A good piece of political theatre should aim to challenge its audience’s views, to provoke critical thought, and to engage with its audience, all while not overlooking the need to be theatrical; Julian Armitstead’s After the Accident achieves many of these things.
The play explores the issues surrounding restorative justice, a term which is defined by the Restorative Justice Council as the processes involved in bringing ‘those harmed by crime or conflict, and those responsible for the harm, into communication, enabling everyone affected by a particular incident to play a part in repairing the harm and finding a positive way forward.’ In 2008 the play won the Amnesty International ‘Protect the Human’ playwriting competition and it has already been adapted for Radio 4’s Friday Play.
Four years ago the young daughter of Petra and Jimmy (Frances Ashman and Richard Stacey) was killed in a car accident involving joy-rider Leon (James Kozlowski). Now, Petra and Jimmy prepare to come face to face with Leon upon his release from jail, as part of the process of restorative justice. But what exactly can be ‘restored’ through such a meeting, and what issues lie beneath what seems like a straightforward case of cause and effect?
Caroline Hunt’s production, performed in a small studio space using only three actors, is claustrophobic and up front, forcing the audience to engage with the issues being played out on the stage. This intimacy gives the audience a chance to experience the actors’ abilities close up and allows them to engage with the play in a way that might not be possible in a less compact performance space. Stacey is particularly engrossing to watch, his performance nuanced and subtle yet expressive, a performance of the eyes as well as of the body and voice. Ashman and Kozlowski are no less commanding in comparison, though Kozlowki’s initially intimidating and thuggish demeanour feels a little forced and unnatural. But as the play proceeds he becomes more comfortable in the role.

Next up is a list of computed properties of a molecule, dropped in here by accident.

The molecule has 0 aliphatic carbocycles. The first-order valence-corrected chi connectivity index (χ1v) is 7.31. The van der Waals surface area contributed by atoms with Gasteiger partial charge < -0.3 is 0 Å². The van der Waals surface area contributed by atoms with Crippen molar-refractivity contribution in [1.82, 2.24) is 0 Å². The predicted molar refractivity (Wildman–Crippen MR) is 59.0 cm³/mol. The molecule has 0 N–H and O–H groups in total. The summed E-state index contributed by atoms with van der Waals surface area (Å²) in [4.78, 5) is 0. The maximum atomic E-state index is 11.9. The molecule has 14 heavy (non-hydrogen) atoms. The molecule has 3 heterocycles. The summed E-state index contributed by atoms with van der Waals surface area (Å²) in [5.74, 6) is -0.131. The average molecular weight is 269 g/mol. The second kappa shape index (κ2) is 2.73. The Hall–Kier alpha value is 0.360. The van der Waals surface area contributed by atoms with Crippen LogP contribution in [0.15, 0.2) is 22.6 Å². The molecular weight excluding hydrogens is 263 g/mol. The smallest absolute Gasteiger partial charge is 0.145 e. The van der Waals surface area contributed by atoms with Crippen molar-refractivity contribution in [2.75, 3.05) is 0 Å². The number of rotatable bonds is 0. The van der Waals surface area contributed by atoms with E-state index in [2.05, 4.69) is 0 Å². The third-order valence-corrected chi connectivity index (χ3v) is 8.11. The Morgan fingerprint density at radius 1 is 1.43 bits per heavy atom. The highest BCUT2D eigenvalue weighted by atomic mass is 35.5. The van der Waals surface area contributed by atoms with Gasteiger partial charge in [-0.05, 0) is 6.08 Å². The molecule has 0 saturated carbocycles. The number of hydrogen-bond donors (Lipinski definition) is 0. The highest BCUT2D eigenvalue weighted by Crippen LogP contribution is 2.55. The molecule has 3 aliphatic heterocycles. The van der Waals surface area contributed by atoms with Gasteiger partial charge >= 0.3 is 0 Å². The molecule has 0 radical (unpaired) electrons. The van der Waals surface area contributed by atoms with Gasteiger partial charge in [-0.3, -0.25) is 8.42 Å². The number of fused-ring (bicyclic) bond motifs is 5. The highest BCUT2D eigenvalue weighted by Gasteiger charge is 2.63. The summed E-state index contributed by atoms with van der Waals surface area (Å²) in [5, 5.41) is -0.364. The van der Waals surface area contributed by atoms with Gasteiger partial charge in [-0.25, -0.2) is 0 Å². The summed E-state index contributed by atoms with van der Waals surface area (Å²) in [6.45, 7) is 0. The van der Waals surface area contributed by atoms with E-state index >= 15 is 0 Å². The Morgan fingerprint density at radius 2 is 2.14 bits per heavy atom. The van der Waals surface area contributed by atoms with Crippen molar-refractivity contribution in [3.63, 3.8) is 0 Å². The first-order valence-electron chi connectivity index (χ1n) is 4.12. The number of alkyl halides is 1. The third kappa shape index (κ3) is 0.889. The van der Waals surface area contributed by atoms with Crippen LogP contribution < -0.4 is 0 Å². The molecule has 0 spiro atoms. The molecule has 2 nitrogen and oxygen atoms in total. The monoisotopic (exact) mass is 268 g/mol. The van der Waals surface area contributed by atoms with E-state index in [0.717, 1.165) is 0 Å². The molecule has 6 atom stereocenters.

Despite these excellent performances the main focus of Hunt’s production is really Armitstead’s writing and the issues being discussed. The piece is incredibly unbiased. Each of his characters represents a very clear approach to the argument: Petra is unyielding and unwilling to explore an alternative route to closure while Jimmy is keen to achieve something more profound; Leon, meanwhile, is presented as the ignored and forgotten other ‘victim’. This said, Armitstead manages to give each character enough depth and complexity that they never feel like mere mouthpieces; this allows the audience to relate to them and engage with their opinions.
The play is more than a collection of well-constructed arguments as Armitstead employs some effective theatrical devices. What starts as a dreamlike array of ambiguous memories related by each character, soon intersects with the plot and with Jimmy, Petra, and Leon’s preparations for their ultimate confrontation. But as the play moves on, these snapshots of memory add important background information to the narrative, and eventually come together to powerful and moving effect, embellishing what might otherwise have been a dry debate.
The main criticism here is that the piece is perhaps a little too academic in tone and therefore fails to resonate on an emotional level as much as it does on an intellectual one. But this really can’t be held against it too much as Armitstead’s endeavour to create a balanced argument is admirable and well realised. The play succeeds on a number of levels: it’s provocative, challenging, and engaging, balanced in its arguments and, at times, even haunting.